Eat right, sleep tight
Lack of sleep is a common complaint, with only one in 10 of us saying we always get a good night. What you eat can really help, as our nutritionist Fiona Hunter explains.
Did you sleep well last night? If not, then the chances are that today you're feeling jaded and not as productive as usual. Studies have found a relationship between the quantity and quality of sleep and health problems, such as the risk of diabetes, high blood pressure, heart disease and depression. Lack of sleep is also believed to suppress the immune system, leaving you vulnerable to infections.
Although seven hours is usually cited as the amount of sleep we need, there is no magic number. We tend to need slightly less sleep as we age, but sleep needs are also individual. You may function best on seven hours a night, while someone else may need nine or as few as four hours to lead a happy, productive life.
What to try...
Drinking a glass of warm milk before bed will help you to sleep better - it's not just an old wives' tale. Dairy products are rich in the amino acid tryptophan, as well as calcium, both of which boost the levels of sleep-inducing substances serotonin and melatonin.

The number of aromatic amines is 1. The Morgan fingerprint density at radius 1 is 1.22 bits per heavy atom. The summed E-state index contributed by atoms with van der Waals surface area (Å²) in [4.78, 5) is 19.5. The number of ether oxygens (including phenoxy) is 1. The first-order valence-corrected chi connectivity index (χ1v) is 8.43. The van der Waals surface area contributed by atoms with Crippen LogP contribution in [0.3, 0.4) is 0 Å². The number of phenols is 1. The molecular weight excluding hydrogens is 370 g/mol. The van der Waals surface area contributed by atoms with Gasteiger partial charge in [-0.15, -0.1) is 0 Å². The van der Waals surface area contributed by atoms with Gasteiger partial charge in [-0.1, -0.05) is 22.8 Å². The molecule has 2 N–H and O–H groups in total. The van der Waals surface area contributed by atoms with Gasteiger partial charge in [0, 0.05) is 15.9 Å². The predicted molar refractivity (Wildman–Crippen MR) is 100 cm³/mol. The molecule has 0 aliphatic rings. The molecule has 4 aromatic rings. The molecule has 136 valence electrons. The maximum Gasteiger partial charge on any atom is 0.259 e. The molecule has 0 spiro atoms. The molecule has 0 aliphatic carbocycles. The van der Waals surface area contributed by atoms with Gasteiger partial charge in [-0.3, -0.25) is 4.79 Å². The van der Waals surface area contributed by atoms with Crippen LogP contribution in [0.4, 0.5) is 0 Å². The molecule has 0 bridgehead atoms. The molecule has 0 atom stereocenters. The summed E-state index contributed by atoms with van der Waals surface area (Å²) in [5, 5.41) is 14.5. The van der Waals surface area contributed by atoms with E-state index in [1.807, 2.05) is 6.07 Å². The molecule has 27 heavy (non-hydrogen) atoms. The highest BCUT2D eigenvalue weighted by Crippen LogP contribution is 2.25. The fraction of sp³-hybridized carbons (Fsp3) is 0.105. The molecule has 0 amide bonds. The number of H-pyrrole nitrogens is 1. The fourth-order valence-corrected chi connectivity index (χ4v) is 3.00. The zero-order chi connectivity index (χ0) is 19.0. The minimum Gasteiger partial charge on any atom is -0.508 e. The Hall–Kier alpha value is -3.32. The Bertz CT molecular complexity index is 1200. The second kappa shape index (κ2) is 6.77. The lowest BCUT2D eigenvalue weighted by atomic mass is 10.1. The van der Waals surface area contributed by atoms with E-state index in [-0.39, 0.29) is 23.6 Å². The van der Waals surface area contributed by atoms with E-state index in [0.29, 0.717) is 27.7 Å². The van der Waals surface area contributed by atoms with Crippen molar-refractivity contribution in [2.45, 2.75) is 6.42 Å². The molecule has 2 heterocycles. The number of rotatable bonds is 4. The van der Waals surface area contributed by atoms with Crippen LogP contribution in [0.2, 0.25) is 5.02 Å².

Eating a carbohydrate-rich snack, like a slice of toast or a bowl of cereal, an hour or so before going to bed stimulates the release of insulin. This helps to clear amino acids that compete with tryptophan from the bloodstream, allowing more of this sleep-inducing amino acid to enter the brain.
Herbal teas, such as camomile, lime blossom, orange blossom and valerian, have a sedative effect.
Foods that aid sleep include yogurt, milk, cheese, oats, bananas, poultry, eggs, peanuts and tuna - all contain good amounts of tryptophan.
Try a relaxing routine before bed, like a warm bath or some gentle yoga or stretching. Establish a regular bedtime and waking-up schedule as this helps set your body clock to these times.
Some research links low calcium intake with sleep problems. Dairy products are the best source of calcium and if you don't eat at least three servings of dairy products a day, you may be lacking in it, so it could be worth taking a calcium supplement.
If you suffer from Restless Legs Syndrome, a constant urge to move the legs, often accompanied by a tingling sensation you may be short of iron, according to scientists from the Sleep Disorder Unit at the New England Medical Center.
Make sure your bedroom is neither too hot or cold. A dab of lavender oil on your pillow aids relaxation, too.
NEXT: What to avoid